Canaan, one of the world’s largest bitcoin mining firms, may be having second thoughts about its plan to go public in one of the cryptocurrency industry’s highest-grossing initial public offerings (IPO) to date.
Chinese Bitcoin Mining Firm Delays IPO
The Hangzhou-based Canaan had been one of at least three Chinese bitcoin mining firms planning to go public on the Stock Exchange of Hong Kong (HKEX), along with Ebang and Bitmain — the crypto industry’s most valuable company.
However, Reuters reports that Canaan’s filing documents lapsed on Thursday, which marked the six months after the firm had initially submitted them to HKEX. According to unnamed sources close to the deal, both HKEX and local regulators were concerned about the firm’s business model and had not yet received satisfactory answers.
Significantly, Canaan had also reportedly slashed its IPO target by a full 80 percent, to $400 million from an initial goal of as much as $2 billion.
The sources cited in the report said that while Canaan can refile its listing application with updated financials, it’s not likely that the IPO would occur before the turn of the year. Ebang, similarly, is no longer expected to list its shares until at least 2019.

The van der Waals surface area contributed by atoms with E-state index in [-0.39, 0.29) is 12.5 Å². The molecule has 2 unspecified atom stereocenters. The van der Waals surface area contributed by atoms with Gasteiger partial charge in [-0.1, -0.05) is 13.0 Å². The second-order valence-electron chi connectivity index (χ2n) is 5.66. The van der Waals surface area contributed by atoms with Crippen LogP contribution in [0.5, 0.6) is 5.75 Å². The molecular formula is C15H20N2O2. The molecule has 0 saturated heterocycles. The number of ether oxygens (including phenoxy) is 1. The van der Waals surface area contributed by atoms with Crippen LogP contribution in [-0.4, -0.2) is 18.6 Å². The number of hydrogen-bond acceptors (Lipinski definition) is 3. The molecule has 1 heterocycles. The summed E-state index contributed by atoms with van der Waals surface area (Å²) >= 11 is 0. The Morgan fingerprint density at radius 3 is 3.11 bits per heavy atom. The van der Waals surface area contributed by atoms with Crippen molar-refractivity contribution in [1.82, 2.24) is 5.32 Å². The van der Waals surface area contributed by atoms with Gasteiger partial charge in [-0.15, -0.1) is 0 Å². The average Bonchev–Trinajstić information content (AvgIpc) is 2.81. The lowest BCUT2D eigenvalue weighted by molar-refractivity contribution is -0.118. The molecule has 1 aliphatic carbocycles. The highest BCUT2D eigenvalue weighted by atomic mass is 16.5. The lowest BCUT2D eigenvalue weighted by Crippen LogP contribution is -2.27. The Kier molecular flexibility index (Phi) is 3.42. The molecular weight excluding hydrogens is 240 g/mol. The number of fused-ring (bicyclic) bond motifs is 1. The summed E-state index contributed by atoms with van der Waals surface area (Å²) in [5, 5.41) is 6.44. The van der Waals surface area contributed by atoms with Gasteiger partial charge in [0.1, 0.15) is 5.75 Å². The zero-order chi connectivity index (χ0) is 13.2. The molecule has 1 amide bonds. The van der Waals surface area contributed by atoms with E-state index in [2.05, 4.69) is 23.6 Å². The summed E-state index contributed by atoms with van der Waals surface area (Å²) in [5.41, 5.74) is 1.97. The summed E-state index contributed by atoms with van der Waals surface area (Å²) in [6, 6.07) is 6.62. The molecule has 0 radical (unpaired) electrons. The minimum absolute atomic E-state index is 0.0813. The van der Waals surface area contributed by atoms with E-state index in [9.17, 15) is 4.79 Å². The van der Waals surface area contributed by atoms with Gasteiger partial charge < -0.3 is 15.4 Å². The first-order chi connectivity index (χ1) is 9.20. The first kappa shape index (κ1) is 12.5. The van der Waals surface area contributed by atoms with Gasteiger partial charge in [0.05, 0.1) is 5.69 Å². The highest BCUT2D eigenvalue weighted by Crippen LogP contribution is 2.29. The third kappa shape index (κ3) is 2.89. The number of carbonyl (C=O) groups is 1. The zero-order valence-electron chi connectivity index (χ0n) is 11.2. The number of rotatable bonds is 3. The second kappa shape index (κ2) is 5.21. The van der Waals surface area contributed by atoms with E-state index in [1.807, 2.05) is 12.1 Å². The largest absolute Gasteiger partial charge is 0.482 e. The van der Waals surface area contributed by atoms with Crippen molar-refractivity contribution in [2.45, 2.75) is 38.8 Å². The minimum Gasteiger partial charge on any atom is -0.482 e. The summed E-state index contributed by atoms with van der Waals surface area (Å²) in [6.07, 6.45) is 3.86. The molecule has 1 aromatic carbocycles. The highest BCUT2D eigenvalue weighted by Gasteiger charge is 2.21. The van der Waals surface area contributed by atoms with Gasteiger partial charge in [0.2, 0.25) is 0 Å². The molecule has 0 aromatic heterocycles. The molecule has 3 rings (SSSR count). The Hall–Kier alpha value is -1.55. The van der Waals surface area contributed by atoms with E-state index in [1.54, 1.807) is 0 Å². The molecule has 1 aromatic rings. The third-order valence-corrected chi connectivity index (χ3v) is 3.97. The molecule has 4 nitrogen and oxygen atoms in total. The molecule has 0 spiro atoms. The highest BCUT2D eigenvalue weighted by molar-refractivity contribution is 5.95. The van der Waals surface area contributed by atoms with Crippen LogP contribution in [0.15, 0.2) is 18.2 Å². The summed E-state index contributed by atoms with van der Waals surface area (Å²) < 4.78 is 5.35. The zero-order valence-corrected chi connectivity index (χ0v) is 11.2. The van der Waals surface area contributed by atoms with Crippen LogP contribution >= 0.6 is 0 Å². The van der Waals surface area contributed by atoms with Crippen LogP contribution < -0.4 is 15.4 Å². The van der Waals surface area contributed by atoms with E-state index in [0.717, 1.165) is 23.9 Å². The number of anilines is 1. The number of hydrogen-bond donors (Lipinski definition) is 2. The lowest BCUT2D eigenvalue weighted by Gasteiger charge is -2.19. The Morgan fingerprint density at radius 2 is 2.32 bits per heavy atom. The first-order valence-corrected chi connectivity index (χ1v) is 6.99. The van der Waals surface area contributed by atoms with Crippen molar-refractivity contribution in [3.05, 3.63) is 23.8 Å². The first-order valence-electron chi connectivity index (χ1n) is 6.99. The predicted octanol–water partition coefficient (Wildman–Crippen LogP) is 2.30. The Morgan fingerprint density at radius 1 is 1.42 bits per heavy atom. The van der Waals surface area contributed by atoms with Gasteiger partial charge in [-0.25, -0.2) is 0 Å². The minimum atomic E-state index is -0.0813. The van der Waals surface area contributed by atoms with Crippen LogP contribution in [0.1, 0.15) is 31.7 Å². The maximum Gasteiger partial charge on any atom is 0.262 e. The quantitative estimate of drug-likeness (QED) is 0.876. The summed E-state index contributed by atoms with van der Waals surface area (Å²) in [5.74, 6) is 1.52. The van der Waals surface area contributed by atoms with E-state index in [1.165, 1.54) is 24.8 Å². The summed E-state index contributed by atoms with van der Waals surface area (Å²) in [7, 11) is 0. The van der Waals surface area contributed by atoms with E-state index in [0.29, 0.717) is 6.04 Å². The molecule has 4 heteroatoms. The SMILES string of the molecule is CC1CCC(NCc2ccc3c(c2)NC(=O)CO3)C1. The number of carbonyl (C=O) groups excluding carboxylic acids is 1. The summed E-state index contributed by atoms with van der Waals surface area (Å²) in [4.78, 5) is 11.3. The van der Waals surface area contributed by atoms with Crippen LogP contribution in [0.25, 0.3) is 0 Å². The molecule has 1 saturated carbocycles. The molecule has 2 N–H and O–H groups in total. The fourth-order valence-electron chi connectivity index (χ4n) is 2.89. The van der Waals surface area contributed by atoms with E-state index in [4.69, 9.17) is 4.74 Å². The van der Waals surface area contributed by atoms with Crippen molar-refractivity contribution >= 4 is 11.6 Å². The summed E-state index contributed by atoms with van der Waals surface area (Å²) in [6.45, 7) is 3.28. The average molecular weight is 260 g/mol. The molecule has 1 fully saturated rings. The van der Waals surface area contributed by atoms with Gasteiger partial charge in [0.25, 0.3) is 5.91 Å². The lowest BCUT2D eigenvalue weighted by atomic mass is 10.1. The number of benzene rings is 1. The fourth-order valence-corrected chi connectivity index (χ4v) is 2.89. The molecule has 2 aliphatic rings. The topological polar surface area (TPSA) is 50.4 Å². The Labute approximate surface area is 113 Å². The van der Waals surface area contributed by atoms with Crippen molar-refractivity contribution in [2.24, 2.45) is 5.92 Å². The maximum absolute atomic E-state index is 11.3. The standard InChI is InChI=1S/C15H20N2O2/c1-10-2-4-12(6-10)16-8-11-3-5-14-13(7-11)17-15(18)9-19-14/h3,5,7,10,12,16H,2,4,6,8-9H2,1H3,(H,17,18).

“With the bitcoin price dropping so much this year, there’s a lot of uncertainties over their business. If we cannot forecast their financials, how can we sell their IPOs?” commented one senior banker.
Does This Affect Bitmain’s Plans?
Meanwhile, as CCN reported, Bitmain has restructured its board of directors ahead of its planned IPO, which — bear market or not — is expected to raise several billion dollars. That said, it’s not clear when the $15 billion Beijing firm will follow through on its listing plans, which were concretized when Bitmain filed its application documents with HKEX in September.
Some analysts had speculated that Bitmain, which reportedly boasts an overwhelming 75 percent market share in the crypto mining industry, was pursuing an IPO primarily to maintain a competitive edge over upstarts Canaan and Ebang. By going public around the same time as them, Bitmain would not only ensure that it retains a favorable cash position versus its much smaller competitors but would also likely dilute the market and limit the amount of financing that any of the firms could raise. Bitmain, as the incumbent, would benefit from this arrangement.
If this view is correct, then the delay in the Canaan and Ebang IPOs could reduce the urgency with which Bitmain pursues its listing plans, particularly given the overall bearish conditions in the cryptocurrency market.
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